Yves Rocher introduced a new flanker to the original So Elixir launched in 2009. So Elixir Purple is consistent with the original idea of perfumer Marie Salamagne behind the fragrance to create "a spark" between a floral and a wood, initially white florals vs. patchouli. This time the inspiration is triggered by the contrast of tuberose vs. vetiver while patchouli remains as a signature note...
The nose explained,
"For this reinterpretation of So Elixir Yves Rocher, I wanted from the get-go to work on a sensual woody floral accord with a strong signature and an enveloping trail.
The idea of a tuberose came to me naturally. Rich and bewitching to the utmost, it is for me the most glamorous flower in perfumery, the archetype of femininity.
I felt like associating vetiver to it, a wood with vibrant tonalities, and of course, patchouli, like a tip of the hat to the signature of the original fragrance.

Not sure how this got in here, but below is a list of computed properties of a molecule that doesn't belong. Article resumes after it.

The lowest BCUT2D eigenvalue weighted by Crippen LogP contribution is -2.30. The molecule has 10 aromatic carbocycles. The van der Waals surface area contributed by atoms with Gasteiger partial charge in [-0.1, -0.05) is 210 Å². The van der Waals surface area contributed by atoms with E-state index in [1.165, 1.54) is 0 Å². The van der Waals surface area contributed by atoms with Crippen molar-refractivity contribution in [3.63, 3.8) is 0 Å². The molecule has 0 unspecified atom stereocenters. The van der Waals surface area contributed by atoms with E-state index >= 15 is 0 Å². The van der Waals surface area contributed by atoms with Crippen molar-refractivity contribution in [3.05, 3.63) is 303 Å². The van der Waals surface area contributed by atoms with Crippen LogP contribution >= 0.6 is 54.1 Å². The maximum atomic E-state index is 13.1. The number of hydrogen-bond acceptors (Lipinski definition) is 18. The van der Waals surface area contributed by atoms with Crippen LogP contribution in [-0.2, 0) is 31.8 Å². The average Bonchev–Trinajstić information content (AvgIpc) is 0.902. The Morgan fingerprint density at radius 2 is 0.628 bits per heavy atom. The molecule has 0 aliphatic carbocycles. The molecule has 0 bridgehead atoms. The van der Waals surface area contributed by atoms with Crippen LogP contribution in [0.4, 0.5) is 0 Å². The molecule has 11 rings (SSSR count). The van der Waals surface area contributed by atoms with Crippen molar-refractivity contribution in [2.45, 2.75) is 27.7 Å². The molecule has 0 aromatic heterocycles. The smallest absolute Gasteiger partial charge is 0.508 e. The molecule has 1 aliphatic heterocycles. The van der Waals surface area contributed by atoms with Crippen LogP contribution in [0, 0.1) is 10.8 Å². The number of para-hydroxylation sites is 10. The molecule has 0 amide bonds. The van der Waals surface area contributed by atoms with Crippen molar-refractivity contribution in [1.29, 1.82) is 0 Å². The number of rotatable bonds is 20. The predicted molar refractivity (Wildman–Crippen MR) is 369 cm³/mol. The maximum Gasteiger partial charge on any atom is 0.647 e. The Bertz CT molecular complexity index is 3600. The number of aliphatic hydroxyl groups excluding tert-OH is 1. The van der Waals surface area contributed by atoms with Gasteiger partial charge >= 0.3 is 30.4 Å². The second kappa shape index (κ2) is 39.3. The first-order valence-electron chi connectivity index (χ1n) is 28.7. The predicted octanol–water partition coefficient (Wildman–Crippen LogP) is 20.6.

From this unexpected encounter, an unusual woody floral perfume is born, which is both modern and ultra-feminine and whose sensuality is mysterious and owned."
("Pour cette réinterprétation de SO ELIXIR YVES ROCHER, j'ai voulu dès le départ travailler un boisé floral sensuel et moderne avec une signature forte et un sillage enveloppant.
L’idée de la Tubéreuse m’est apparue naturellement. Riche et envoûtante à l’extrême, c’est pour moi la fleur la plus glamour en parfumerie, l’archétype de la féminité.
J'ai eu l'envie de lui associer le Vétiver, un bois aux tonalités vibrantes, et bien sûr le Patchouli, comme un clin d'œil à la signature de la fragrance originale.
De cette rencontre inattendue est né un parfum floral boisé inédit, moderne et ultra-féminin à la sensualité mystérieuse et assumée.")
A tuberose-vetiver accord was previously examined in Avon Mark White Vetiver, which made much of it, but felt disappointing. Given the comparable mass-market targeting, it will be interesting to see how this reexamination of a similar accord comes off as.
The brand lists those ingredients which are of natural origins as Yves Rocher are known for their commitment to making room for natural and organic materials: tuberose infusion, essential oils of vetivern bergamot, patchouli and benzoin extract.
The color purple since Poison by Dior at least -and certainly most famously - has been associated within the visual codes of perfumery with mystery and secret, which explains the name of the new perfume.